November 19, 2020

Gift and Estate Tax Planning Opportunities to Consider Before the End of 2020

Gift and Estate Tax Planning Opportunities to Consider Before the End of 2020 Tax & Business

Economic conditions shaped by the COVID-19 pandemic have resulted in some unique opportunities for wealth transfer tax planning. Now is the time to take advantage of economic uncertainty to maximize gift and estate tax efficiencies. In our opinion, the gift and estate tax landscape has never been this uncertain, given the still-uncertain outcome of the 2020 election and the need for the government to raise additional revenues as a result of stimulus spending.

Before we leap in to some strategies for planning, let us recap the current law with respect to the annual exclusion and lifetime exemption. Keep in mind the current gift and estate tax rate tops
out at 40%.

Annual Exclusion

The 2020 annual gift exclusion is $15,000. This exclusion is the amount that can be gifted per person per year tax-free. In addition, married couples can elect to split gifts. Utilizing this strategy, married taxpayers can gift up to $30,000 to an individual in 2020. Annual gifting is an excellent way to reduce the value of a taxpayer’s gross estate over time, thereby lowering the amount subject to estate tax.

Lifetime Exemption and Portability

The 2020 estate, gift and generation-skipping transfer tax exemption is $11,580,000. The exemption is indexed for inflation under current law and is scheduled to sunset at the end of 2025, at which time the exemption amount will revert to $5,000,000, indexed for inflation. The exemption amount, however, may very well change sooner than 2026, given the current need for the government to raise revenues as a result of COVID-19. Lowering the lifetime exemption and/or raising the estate tax rate are other ways in which the government may look to raise additional revenue.

For those considering using the increased exemption now, the IRS has issued regulations which confirm that gifts made utilizing the enhanced gift tax exemption will not be clawed back if the exemption is reduced.

Portability allows a surviving spouse to use any unused federal estate tax exemption of his or her deceased spouse to shelter assets from the gift tax during the surviving spouse’s life. Portability is an imperative planning tool for taxpayers, especially if the death of a spouse occurs while the increased exemptions are in place.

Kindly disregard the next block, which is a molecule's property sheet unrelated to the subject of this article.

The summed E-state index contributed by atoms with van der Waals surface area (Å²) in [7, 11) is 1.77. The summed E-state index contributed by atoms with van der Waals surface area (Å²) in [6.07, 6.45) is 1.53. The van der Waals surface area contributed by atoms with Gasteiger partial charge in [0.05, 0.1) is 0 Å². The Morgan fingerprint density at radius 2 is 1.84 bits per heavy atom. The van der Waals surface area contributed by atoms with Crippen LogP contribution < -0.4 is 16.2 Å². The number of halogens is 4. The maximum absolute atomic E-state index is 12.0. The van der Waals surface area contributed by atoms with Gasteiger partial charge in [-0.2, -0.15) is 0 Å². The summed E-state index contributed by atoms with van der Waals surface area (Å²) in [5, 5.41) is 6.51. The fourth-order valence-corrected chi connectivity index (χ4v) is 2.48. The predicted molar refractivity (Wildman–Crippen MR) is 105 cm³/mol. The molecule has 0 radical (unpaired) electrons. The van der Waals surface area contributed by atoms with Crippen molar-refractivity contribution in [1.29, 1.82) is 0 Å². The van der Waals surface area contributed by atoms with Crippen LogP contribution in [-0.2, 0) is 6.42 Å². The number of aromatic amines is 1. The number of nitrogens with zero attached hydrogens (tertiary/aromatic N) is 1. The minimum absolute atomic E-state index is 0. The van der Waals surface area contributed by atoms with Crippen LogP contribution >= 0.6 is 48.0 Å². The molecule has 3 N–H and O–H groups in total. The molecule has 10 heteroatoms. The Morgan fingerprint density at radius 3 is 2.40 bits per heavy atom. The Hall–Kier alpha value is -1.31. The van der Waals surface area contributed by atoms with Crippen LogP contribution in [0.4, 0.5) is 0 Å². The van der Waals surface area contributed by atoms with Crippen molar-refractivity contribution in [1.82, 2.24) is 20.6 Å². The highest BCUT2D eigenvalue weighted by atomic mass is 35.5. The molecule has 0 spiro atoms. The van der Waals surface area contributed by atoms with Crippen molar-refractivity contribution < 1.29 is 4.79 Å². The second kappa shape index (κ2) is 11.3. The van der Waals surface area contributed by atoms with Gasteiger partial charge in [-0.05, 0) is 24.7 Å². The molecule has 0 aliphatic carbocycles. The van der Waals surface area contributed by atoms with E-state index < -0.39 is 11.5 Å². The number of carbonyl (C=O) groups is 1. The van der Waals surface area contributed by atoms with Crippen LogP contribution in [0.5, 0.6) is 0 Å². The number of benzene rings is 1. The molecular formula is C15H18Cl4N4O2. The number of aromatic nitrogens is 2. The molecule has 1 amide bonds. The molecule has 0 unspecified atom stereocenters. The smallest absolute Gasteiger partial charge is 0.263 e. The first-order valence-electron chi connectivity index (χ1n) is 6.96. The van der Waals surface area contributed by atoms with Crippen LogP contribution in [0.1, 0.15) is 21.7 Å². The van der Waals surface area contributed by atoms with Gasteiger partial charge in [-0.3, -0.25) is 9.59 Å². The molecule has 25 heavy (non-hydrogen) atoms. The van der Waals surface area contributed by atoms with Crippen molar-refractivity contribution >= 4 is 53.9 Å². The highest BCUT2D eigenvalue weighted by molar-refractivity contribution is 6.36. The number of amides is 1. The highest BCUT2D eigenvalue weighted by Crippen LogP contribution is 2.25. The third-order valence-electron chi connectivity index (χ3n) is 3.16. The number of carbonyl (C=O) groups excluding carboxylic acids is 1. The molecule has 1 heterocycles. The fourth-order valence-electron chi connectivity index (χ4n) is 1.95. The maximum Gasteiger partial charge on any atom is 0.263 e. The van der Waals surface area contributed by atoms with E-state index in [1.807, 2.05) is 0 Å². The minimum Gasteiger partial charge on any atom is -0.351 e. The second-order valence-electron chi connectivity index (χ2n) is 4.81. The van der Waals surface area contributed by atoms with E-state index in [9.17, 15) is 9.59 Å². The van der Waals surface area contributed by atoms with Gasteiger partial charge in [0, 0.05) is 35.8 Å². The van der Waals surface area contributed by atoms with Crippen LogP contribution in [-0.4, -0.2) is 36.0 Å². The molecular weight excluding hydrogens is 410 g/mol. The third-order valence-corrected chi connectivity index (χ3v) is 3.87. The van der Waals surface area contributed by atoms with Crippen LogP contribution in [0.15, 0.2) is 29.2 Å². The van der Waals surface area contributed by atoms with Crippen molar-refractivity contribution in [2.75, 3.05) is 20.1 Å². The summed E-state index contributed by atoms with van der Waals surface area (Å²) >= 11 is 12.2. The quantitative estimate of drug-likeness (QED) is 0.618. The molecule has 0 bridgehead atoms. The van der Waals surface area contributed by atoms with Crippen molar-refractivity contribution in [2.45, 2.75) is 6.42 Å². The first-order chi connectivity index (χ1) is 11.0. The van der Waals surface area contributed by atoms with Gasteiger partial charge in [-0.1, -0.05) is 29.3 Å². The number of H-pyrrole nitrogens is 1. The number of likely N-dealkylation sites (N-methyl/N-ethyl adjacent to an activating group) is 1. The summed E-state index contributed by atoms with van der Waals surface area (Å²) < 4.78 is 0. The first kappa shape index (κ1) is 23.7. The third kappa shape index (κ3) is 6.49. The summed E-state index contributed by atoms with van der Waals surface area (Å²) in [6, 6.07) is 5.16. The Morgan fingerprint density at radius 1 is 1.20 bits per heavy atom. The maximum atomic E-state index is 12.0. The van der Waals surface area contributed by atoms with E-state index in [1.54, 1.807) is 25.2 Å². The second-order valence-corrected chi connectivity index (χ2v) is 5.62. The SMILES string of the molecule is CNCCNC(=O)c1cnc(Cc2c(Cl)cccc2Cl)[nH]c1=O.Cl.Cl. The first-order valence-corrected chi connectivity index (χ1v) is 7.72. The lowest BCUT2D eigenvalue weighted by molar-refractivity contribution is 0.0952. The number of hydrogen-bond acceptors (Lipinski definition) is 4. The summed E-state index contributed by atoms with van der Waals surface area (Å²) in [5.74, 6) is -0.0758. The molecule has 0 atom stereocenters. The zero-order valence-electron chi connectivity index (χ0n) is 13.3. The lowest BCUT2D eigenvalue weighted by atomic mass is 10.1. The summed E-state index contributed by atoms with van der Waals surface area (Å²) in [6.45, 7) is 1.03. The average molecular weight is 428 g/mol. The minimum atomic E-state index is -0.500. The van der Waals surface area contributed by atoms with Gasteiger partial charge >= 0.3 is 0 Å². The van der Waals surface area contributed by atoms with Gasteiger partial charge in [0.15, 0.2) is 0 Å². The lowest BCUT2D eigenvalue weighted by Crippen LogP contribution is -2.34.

Now that we have set the baseline, let’s discuss some strategies  to consider:


Married taxpayers may want to make lifetime gifts to use the balance of their exemption but may be uncomfortable in not having access to the gifted funds. Those taxpayers should consider making gifts to a spousal lifetime access trust (SLAT). The taxpayer who creates the trust will include his or her spouse as a beneficiary. By including the spouse as a beneficiary, the giftor grants the spouse direct access to the SLAT assets.

Sell Assets to an Intentionally Defective Grantor Trust

The taxpayer sells an asset to a grantor trust in exchange for a promissory note. (Real Estate owners often are great candidates for this strategy). By using a grantor trust, the sale of appreciated assets will not trigger any income tax. In addition, the grantor will continue to pay the income taxes on the trust income, thereby allowing the trust assets to grow tax-free. This strategy is ideal for assets with high potential for appreciation. Further, the income tax that the grantor pays on trust income does not constitute an additional gift.

Grantor Retained Annuity Trusts (GRATs)

With market volatility and assets trading at depressed values, your Marcum advisor can help you implement a Grantor Retained Annuity Trust (GRAT), whereby you transfer assets to a grantor trust. You retain an annuity interest for a term of years and leave the remainder to your children. If the assets appreciate during the trust term, that appreciation passes to your children without using any of your lifetime exemption amount. GRATs can be structured so that no lifetime tax exemption is used on the gift to the trust.

Refinancing Existing Promissory Notes

Consider refinancing existing promissory notes, particularly intrafamily loans. Interest rates are at historic lows, and this is a simple strategy that can preserve additional principal of a trust, thereby allowing more trust assets to grow for future generations.


Now is a good time to meet with your Marcum tax professional to discuss gift and estate tax planning recommendations. Current economic conditions present an opportune time to execute wealth transfer tax planning.

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